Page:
YOUNG VOICES

McDonald's 'Follow Our Foodsteps' Initiative Uses VR To Reveal Farming Secrets

An impending skills shortage prompts innovative action.

06/05/2016 09:53 | Updated 06 May 2016
McDonald's
Three young McDonald's farmers, from left-to-right, Alice Partridge, Annie Pushman, Katie Grantham

A perilous skills shortage facing British agriculture is prompting ever more innovative efforts to attract young people to a career in farming.

McDonald's announced today it will offer virtual reality tours of its farms, enlisting the support of three young farmers to reveal the secrets behind its food.

The firm says it will also use 3600 video to tell the story of how food on its menus is grown, produced and prepared for its some 3.7m daily UK customers.

McDonald's
Young farmer Alice Partridge tries a virtual reality headset as part of a new initiative to reveal the secrets behind McDonald's food

The move comes as new figures provide a worrying glimpse into the challenges the UK's £109bn agri-food industry faces.

There is a need to attract 109,000 new recruits into the food industry by 2022 in order to keep up with a rising UK population, the Food and Drink Federation says.

The American giant's initiative follows the path of its three progressive young farmers, who each work on a farm during their university placement year.

Chris Helgren / Reuters
McDonald's new initiative will cast light on previously unseen processes on its farms and in its factories

Alice Partridge, one of the fast food firm's placement students, said she thinks a big skills gap could affect the future of British farming.

The 21-year-old told The Huffington Post UK: "It's not just about skills on the farm, it's also the business skills that go with it.

"We need to do more to help young farmers enter the industry."

The Nottingham University student is working on farms during a year break from her Animal Science BSc.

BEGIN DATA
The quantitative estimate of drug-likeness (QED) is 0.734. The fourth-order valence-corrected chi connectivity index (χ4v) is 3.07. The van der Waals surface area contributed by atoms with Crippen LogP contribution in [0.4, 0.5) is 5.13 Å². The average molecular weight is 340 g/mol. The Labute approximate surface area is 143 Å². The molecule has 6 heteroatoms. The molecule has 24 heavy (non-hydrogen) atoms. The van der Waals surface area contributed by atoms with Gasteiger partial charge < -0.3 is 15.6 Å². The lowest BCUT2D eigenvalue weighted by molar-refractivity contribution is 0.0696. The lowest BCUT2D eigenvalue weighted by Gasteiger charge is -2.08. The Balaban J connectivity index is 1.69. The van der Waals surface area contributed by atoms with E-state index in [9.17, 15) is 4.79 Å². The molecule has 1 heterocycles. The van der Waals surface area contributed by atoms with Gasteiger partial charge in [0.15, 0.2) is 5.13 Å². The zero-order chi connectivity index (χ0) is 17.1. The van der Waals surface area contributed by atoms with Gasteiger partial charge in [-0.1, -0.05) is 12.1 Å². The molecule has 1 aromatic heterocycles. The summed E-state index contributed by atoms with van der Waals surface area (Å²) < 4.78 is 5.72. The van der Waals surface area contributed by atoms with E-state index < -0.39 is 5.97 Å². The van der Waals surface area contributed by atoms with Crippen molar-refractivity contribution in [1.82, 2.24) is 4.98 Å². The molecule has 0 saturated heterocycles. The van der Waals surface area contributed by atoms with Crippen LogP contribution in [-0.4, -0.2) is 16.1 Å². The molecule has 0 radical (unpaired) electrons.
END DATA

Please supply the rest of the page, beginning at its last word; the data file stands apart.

"I've been working with McDonald's dairy farms, I've spent seven months working on farm, had time with Arla Foods (the big dairy company) in Leeds, and some weeks looking after chickens.

"It's all rounded off with a few days in a restaurant."

McDonald's
Katie Grantham works in McDonald's beef supply chain during her placement year from Harper Adams University

Her colleague Katie Grantham, 20, works on the burger giant's beef farms.

She too is concerned about an impending skills gap, telling HuffPost UK: "Even in the abattoir there is a high level of skill needed.

"I don't think a lot of people see farming as progressive, there's a ton of new technologies and so this scheme really helps with that.

"The population is growing and farmers need to become more productive, efficient and sustainable.

"So new technologies need to be used and even designed.

"It's been so helpful to see the business side, too."

I'd heard the horror stories, but what I've found couldn't be higher quality in terms of production and standards Katie Grantham

Commenting on negative perceptions of McDonald's food, the Harper Adams University student said: "I'd heard the horror stories, but what I've found couldn't be higher quality in terms of production and standards.

"I've actually eaten more McDonald's since beginning my year here."

There's an increasing appetite for information about the food we eat more generally.

New research by YouGov found three-quarters of people (74%) want to know more about where their food comes from.

One in five people can’t explain any process behind food production, while two in five people (41%) have never set foot on a working farm.

Some 83% of people have never been given careers advice about the food and farming sectors. 

McDonald's
The Follow our Foodsteps truck will visit country shows and skills fayres this year

The firm's head of supply chain, Connor McVeigh, said: "We have created an immersive virtual reality experience that will allow people to follow in the footsteps of farmers, suppliers and our crew, bringing the best of UK food production from the countryside to communities across the UK. 

"Our hope is that it will help build pride in British and Irish farming, challenge outdated stereotypes and celebrate the best of food and farming in the UK today." 

McDonald's scheme has already found support from the government. 

By embracing the latest technology we will foster the next generation of entrepreneurs Elizabeth Truss, Environment Secretary

Environment Secretary, Elizabeth Truss, said: "As a nation we are now far more plugged into where our food comes from. Projects like this that link field to fork, or in this case fingers, not only supports our farmers but educates our children too.

"With 3.8 million people employed in the food chain it is vital for our economic future that we make British food and farming all it can be.

"By embracing the latest technology we will foster the next generation of entrepreneurs."

The Follow our Foodsteps programme will visit country shows and skills fayres across the UK this year, including the World Skills Show, Birmingham.

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